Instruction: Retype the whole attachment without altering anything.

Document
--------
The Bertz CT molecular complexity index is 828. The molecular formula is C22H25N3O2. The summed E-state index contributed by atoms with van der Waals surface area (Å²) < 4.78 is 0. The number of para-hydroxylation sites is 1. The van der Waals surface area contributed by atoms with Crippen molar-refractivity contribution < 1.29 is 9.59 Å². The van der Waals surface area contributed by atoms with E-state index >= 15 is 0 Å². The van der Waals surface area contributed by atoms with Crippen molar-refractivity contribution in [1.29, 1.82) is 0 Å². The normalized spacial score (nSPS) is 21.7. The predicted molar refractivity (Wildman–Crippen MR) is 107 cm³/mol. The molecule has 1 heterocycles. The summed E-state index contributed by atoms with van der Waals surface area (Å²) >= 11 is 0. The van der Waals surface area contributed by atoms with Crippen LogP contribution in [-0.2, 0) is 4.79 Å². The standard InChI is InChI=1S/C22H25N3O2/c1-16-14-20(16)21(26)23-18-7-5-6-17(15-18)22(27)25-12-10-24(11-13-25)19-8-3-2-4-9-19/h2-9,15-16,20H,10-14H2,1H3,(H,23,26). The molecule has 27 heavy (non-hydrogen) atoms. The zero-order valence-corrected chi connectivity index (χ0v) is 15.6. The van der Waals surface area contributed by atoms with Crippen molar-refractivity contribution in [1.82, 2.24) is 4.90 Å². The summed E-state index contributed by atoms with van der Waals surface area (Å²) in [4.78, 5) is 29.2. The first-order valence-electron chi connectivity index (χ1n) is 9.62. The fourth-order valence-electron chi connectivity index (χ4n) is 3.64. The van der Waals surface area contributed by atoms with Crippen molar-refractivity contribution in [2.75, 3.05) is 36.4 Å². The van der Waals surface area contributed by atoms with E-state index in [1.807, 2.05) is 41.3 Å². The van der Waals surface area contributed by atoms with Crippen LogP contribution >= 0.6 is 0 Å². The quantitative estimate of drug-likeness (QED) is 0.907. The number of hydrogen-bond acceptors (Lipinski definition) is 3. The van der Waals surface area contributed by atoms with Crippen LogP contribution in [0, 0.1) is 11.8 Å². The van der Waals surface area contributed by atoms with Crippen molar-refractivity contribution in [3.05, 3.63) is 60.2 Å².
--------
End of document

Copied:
The Bertz CT molecular complexity index is 828. The molecular formula is C22H25N3O2. The summed E-state index contributed by atoms with van der Waals surface area (Å²) < 4.78 is 0. The number of para-hydroxylation sites is 1. The van der Waals surface area contributed by atoms with Crippen molar-refractivity contribution < 1.29 is 9.59 Å². The van der Waals surface area contributed by atoms with E-state index >= 15 is 0 Å². The van der Waals surface area contributed by atoms with Crippen molar-refractivity contribution in [1.29, 1.82) is 0 Å². The normalized spacial score (nSPS) is 21.7. The predicted molar refractivity (Wildman–Crippen MR) is 107 cm³/mol. The molecule has 1 heterocycles. The summed E-state index contributed by atoms with van der Waals surface area (Å²) >= 11 is 0. The van der Waals surface area contributed by atoms with Crippen LogP contribution in [-0.2, 0) is 4.79 Å². The standard InChI is InChI=1S/C22H25N3O2/c1-16-14-20(16)21(26)23-18-7-5-6-17(15-18)22(27)25-12-10-24(11-13-25)19-8-3-2-4-9-19/h2-9,15-16,20H,10-14H2,1H3,(H,23,26). The molecule has 27 heavy (non-hydrogen) atoms. The zero-order valence-corrected chi connectivity index (χ0v) is 15.6. The van der Waals surface area contributed by atoms with Crippen molar-refractivity contribution in [1.82, 2.24) is 4.90 Å². The summed E-state index contributed by atoms with van der Waals surface area (Å²) in [4.78, 5) is 29.2. The first-order valence-electron chi connectivity index (χ1n) is 9.62. The fourth-order valence-electron chi connectivity index (χ4n) is 3.64. The van der Waals surface area contributed by atoms with Crippen molar-refractivity contribution in [2.75, 3.05) is 36.4 Å². The van der Waals surface area contributed by atoms with E-state index in [1.807, 2.05) is 41.3 Å². The van der Waals surface area contributed by atoms with Crippen LogP contribution >= 0.6 is 0 Å². The quantitative estimate of drug-likeness (QED) is 0.907. The number of hydrogen-bond acceptors (Lipinski definition) is 3. The van der Waals surface area contributed by atoms with Crippen LogP contribution in [0, 0.1) is 11.8 Å². The van der Waals surface area contributed by atoms with Crippen molar-refractivity contribution in [3.05, 3.63) is 60.2 Å².